Despite the amount of conscious parody left in the material, the show Kathleen Marshall has directed and choreographed supplies neither comic nor serious nostalgia; it all seems to occur in a placeless, timeless, MTV-retro era, possibly on some other planet. Laura Osnes, the Sandy, displays a lot of personality; Lindsay Mendez, the Jan, has a decent way with a song. But none of the gang except Jose Restrepo, the Sonny, conveys even the remotest sense of character (the monotone heavy-handedness of Jenny Powers's Rizzo is particularly painful), leaving peripheral figures like Susan Blommaert's crisp Miss Lynch and Jamison Scott's geeky Eugene to steal your attention in roles that are meant as one-note caricatures. Auld lang syne kept me smiling, but I felt the pang of the original Grease's absence more strongly than any pleasure I could derive from this version. I miss the show that used to have the honor, such as it was, of being the only Broadway musical in history to feature a song that begins, "I saw a dead skunk on the highway." Grease, as a "property" (loathsome word in this context), has become what it once viewed mockingly; I won't go so far as to call it roadkill, but I can't say there's much life in it. That its leads were cast via TV is no big deal; all the thinking involved seems to have been recast that way ages ago.
Like Grease, A Midsummer Night's Dream is another of those works so frequently revived that everybody knows it by heart (though probably not the same "everybody" who knows Grease). I wasn't around for the original, but I lived through the two productions that defined the play for our time, Peter Brook's and Alvin Epstein's. To my delight, keeping them in my head has never dulled the Dream for me: Other productions may not have measured up to the best, but they've all found access to some part of the work's eternal freshness; in the several dozen I've reviewed, I can't remember one that spoiled it completely. Shakespeare anchored the piece in truths that apparently make it impossible to ruin.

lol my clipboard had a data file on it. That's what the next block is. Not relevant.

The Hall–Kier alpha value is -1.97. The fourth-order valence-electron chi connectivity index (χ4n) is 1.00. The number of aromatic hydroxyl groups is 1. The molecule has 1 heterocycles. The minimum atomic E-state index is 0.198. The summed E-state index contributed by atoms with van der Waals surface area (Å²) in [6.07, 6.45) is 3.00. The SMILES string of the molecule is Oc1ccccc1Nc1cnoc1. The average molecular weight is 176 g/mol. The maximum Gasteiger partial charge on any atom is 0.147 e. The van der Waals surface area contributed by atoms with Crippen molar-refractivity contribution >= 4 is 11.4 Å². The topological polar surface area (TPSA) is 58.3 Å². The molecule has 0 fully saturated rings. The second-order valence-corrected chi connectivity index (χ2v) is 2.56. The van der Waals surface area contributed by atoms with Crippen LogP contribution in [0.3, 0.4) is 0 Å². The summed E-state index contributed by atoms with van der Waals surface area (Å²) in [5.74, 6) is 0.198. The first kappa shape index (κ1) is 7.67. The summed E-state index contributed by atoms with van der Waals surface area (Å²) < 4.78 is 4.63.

Not that you'd say Daniel Sullivan's Central Park revival was anywhere near ruination, though his ideas about it, like his casting, seem scattershot and uneven. I guess I understand Ann Hould-Ward's vaguely Edwardian costumes, but why is Hermia's father (George Morfogen) an Orthodox archbishop? The fairies being night creatures, Sullivan's fancy makes them London-at-night creatures: Jon Michael Hill's opera-caped Puck is the glummest sprite who ever made mischief, and Laila Robins's gowned, corseted Titania confronts Keith David's frock-coated Oberon with the frosty hauteur of a dowager duchess. Robins doesn't really begin to show her rich expressiveness as an actress until she uncorsets, literally as well as metaphorically; the same is true of Martha Plimpton, who begins as the starchiest Helena ever, only warming to the role as she sheds her outer garments. Austin Lysy's Lysander is very good, Elliot Villar's Demetrius well-spoken. Sullivan's best ideas include having children, all excellent, play the lesser fairies, and playing the "mechanicals" as ordinary guys rather than riotous cutups, proving that Shakespeare's lines, said believably, trigger all the laughs you need. If this isn't a Dream to blow its predecessors out of memory, it's one that will do pleasantly for nowa good step up from some recent Park productions.